I was so impressed with the design in principle that I seriously considered trying to get a license from Quad to design and manufacture myself a version of the amplifier with higher current capability and wider bandwidth. I gave this idea up because I realized that I am really more a critic and theoretician than a businessman. Anything I cooked up would likely have remained a prototype! I always hoped, however, that Quad itself would make such a version of the current dumping design.
I had to wait a long time. But here it is. The Artera Stereo is essentially flat to 1Hz and has a -6dB upper limit of just over 100kHz, -0.35dB or so at 20kHz (figures are specifications by Quad, supplemented by Paul Miller’s measurements for Hi Fi News). This is hardly the proverbial DC-to-light territory (some amps go out to megahertz—though they usually do so at the price of other problems), but it is plenty to get largely rid of what I had supposed were the audible consequences of the band limits of the older “current dumper” designs, as indeed they turned out to be. And the Artera Stereo does a respectable job of even 1-ohm loads—which fortunately are rare nowadays. Certainly for 2 ohms on up, one will be in good shape, with the current capacity being 12 amps—not enough to drive trucks but almost surely enough for domestic audio with ordinary speakers in rooms of plausible size.
In short, the Quad Stereo is the amplifier I would have hoped to build myself, back when I was dreaming dreams of current dumping.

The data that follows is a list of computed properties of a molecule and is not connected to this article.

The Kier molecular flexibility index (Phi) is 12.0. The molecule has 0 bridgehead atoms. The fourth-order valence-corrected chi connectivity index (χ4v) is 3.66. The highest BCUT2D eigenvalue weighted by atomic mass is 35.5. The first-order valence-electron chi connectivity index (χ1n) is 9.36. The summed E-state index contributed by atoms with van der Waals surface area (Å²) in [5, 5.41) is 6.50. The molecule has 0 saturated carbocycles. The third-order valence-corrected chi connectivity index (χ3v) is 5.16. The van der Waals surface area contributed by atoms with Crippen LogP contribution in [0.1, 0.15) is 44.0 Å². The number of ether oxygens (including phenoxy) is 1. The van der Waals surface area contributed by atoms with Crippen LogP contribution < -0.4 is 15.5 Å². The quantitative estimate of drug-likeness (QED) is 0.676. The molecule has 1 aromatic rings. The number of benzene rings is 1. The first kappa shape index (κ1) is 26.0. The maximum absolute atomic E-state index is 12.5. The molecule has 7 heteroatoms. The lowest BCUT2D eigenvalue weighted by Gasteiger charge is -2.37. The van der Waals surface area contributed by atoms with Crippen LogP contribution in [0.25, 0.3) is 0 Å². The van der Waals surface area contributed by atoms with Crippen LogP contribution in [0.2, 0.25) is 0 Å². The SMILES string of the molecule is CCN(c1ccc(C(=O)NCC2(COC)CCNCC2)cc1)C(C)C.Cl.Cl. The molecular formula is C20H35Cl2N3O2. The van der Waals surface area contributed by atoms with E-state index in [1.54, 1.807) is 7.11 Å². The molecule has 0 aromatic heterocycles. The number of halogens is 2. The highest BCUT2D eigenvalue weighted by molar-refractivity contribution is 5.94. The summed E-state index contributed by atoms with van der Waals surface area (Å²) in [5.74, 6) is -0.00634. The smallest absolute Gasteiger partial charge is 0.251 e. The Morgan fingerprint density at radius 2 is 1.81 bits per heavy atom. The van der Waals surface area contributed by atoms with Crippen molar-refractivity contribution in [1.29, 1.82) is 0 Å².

Does it sound “good”? Of course it does—if the material is good, the sound is good. This is a stable, clean, essentially neutral amplifier.
Sometimes when one waits for something a long time, when it arrives it can seem not so important as when one first was waiting for it. In the decades since Issue 71, when I first encountered in the Quad current dumpers, amplifier design has come some distance, though not in fact quite as much a distance as reviewing sometimes suggests. And the Quad Artera Stereo, which might have swept all before it in 1985, has serious competition today, even at its reasonable price. For one thing, for not much more money, there is the Benchmark, which has slightly less power but even better distortion specifications and is considerably quieter and has wider bandwidth (-3dB at 200kHz, -0.17dB at 20kHz).
Is this wider bandwidth going to be audible? Yes, just barely in in-band response terms. When the Quad arrived. I put on a recording I had been listening to a lot with the Benchmark amp. (I did not switch to the Quad Play—the input to the Quad amp was the same as the input to the Benchmark amp had been). And yes, the top sounded just slightly more subdued—but slightly is definitely the word. The Benchmark costs a bit more but not a lot more. For people who need more power, there is the Sanders Magtech, which costs roughly twice as much but will drive anything at all (and sounds superb). And of course others will have their own favorites.